Digital Music: In Search of Biz Model

June 11, 2007

Once the scourge of the music industry, digital downloads are now officially “the way forward” for the “Big Four” record labels, Business Week reports. EMI, SonyBMG, Universal and Warner Music, which together control over 70% of the world’s recorded music, have embraced digital downloads, now that they have numbers to justify it, anyway.

Two years ago, music labels were making virtually nothing from digital music. By the end of 2005, digital music generated $1.1 billion in revenues in 2005 – almost triple from 2004 – which accounted for 6% of revenues earned that year, according to the International Federation of Phonogram and Videogram Producers’ (IFPI) 2006 Digital Music Report.

What’s more interesting is that the music industry is well aware that digital music is increasingly becoming a mobile phone play, not least because ringtones – which count as digital music – accounted for 40% of digital music dollars last year.

In 2006 there has been a rash of new music services launched by cellcos worldwide. In Asia alone, all cellcos in China, Korea and Japan have music download services, as do most cellcos in Hong Kong, and in markets from Indonesia to Australia. SK Telecom went as far as launching a groundbreaking joint venture with Warner Music last month for a South Korean mobile download service. Others have partnered with third-party music services like Soundbuzz, which has cellco partners in Australia, Singapore, India and Hong Kong.

The catch is that while demand for digital music is skyrocketing, the business case is still rickety for mobile operators, as well as other service providers that want to offer music download services. Few doubt that there’s money to be made from mobile music services. What’s less certain is how big everyone’s slice of the pie will be, and how the music labels can balance consumer demand with copyright controls that may not always work in the consumers’ interests.

One chief issue for mobile music services is that mobile music is driven largely by ringtones, not full track downloads. This isn’t necessarily a bad thing in the sense that ringtones, ringback tones, music video clips and even music karaoke have been successful to varying degrees.

On the other hand, the full-track model is the one most players across the value chain are chasing.

This has been the case in Korea, Asia’s hottest digital music market, according to Philip Kim, managing director of investment and advisory firm IRG Ltd.

“Korean users aren’t paying for full song tracks. People spend money on devices, games, avatars, but not music,” Kim says, although he does add that music clips do bring in revenues.

Koreans aren’t the only ones not paying for full tracks. A March survey from research company Synovate covering key North Asian markets found that while two-thirds of users under 25 had downloaded music, only 27% paid for it. Across all demographics, that figure was 17%. In China, only 15% said they’d paid for digital music.

On the bright side, the same Synovate survey reports that 42% of respondents intend to buy digital music in the next year.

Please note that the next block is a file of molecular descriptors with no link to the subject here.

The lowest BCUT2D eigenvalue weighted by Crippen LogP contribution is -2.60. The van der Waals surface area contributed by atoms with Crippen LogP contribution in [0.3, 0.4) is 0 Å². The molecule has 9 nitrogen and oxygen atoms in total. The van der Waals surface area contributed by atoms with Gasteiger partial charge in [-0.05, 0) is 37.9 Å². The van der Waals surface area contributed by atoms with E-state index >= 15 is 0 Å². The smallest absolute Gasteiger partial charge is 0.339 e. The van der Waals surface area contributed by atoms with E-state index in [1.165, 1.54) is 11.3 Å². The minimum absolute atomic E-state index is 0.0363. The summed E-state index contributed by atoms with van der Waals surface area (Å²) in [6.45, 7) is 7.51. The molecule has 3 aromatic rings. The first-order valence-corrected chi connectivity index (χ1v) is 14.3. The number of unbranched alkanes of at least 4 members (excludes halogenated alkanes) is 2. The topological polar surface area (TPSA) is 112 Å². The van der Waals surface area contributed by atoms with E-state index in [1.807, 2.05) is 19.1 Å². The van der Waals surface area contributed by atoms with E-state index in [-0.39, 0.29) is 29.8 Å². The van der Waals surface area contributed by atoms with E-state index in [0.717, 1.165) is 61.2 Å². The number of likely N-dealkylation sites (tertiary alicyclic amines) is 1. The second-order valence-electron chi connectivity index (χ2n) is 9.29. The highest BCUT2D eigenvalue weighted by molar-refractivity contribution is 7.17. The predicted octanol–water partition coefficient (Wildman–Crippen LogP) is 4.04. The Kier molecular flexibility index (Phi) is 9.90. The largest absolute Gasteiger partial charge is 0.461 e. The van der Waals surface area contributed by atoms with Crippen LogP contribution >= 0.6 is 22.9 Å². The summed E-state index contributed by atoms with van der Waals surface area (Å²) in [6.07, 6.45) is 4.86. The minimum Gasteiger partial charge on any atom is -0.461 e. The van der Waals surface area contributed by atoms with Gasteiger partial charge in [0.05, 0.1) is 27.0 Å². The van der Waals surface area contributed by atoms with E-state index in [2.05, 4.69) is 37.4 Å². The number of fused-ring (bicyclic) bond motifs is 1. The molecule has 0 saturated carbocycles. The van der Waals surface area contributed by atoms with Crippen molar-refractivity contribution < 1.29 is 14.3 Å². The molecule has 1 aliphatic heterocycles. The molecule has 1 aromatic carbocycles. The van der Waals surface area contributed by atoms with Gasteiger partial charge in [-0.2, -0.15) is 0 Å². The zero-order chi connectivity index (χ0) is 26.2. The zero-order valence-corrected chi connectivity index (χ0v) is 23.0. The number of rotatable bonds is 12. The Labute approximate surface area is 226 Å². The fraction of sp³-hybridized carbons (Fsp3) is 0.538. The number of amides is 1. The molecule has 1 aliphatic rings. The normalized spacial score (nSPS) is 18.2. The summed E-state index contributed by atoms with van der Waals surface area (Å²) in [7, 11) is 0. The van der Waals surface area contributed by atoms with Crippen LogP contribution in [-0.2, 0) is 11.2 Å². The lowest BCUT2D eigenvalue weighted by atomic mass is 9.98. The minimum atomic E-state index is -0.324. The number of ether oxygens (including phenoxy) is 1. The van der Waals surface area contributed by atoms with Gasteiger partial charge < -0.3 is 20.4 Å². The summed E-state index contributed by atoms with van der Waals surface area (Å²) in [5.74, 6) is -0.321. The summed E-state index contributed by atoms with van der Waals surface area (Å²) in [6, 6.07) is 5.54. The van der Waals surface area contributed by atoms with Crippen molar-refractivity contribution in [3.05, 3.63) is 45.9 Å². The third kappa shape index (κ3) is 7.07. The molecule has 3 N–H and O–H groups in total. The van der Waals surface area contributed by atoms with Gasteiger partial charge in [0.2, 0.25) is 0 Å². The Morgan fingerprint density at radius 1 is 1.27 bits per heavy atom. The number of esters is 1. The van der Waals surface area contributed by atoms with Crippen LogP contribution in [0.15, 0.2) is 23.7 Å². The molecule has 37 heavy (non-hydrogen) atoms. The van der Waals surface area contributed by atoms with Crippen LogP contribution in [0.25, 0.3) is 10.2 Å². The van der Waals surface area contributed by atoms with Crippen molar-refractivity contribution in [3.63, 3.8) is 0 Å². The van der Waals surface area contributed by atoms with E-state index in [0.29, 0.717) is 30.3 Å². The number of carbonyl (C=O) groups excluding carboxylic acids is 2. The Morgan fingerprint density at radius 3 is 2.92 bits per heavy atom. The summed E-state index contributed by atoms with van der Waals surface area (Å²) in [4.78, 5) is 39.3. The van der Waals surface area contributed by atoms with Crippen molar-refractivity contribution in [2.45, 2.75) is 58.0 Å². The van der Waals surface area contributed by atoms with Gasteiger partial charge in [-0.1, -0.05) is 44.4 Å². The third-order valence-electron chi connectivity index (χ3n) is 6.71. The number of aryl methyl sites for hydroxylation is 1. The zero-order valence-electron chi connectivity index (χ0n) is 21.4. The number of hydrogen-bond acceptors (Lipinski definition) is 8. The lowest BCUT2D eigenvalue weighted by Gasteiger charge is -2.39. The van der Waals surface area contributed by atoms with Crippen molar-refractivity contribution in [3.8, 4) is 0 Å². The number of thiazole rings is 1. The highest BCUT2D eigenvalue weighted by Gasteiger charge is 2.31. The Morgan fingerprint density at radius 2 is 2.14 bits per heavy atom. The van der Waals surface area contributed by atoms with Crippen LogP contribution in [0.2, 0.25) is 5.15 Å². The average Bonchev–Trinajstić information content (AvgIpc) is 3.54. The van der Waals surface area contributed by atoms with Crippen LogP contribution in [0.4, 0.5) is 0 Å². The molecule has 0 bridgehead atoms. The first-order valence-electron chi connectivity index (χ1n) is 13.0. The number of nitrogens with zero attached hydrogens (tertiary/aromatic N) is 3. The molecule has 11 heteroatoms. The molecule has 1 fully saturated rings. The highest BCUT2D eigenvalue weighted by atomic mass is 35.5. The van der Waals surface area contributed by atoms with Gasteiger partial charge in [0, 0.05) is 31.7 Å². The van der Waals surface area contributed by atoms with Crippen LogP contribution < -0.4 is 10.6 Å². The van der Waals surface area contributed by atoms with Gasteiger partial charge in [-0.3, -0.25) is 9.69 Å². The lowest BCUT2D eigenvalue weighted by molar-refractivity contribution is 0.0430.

Meanwhile, a report released last month by Yankee Group forecasts that the fate of MP3 players will depend on replacement cycles as markets saturate. By 2008, only 10% of MP3 player purchases in the US will be first-time purchases.

Moreover, the other 90% of sales will be driven by devices that feature voice telephony and Internet connectivity, the report says.

ABI Research has reached a similar conclusion, as mobile phones designed for playing music start hitting the market with greater memory capabilities than ever. Many new handsets support removable flash memory cards with capacities that match or exceed the lower-end MP3 players on the street today. The Nokia N91 comes with 4 GB of memory. Samsung’s SGH-i310 has twice as much disk space.

“As the cellular handset becomes the one device that the world carries, the standalone MP3 player may well be left behind,” says Alan Varghese, ABI Research’s principal analyst of wireless semiconductor research.

Varghese adds that while high-end digital music players are packing as much as 60 GB of memory, there’s “a point of diminishing returns beyond which a user doesn’t care whether the device can store 2,000 songs or 7,500.”

Such data echoes the message put forth by handset makers that have been enabling a range of music features in new cellphones, from Sony Ericsson’s Walkman phones to Motorola’s new ROKR E2, due for launch later this year. Nokia is also promoting music apps not only via handsets such as the N series of multimedia phones, but also service applications like AirAlbum and Visual Radio, which have been commercially launched in seven markets each.

Handset makers say the numbers are in their favor. Apple is expected to sell 80 million iPods this year, while the handset industry will sell well over 900 million mobile phones – over two-thirds of which will have music player functions.

“The iPod started the wave, but we will be shipping 80 million handsets with music players in them this year, and 150 million with FM radios,” says Jawahar Kanjilal, director of multimedia experiences at Nokia Asia Pacific.


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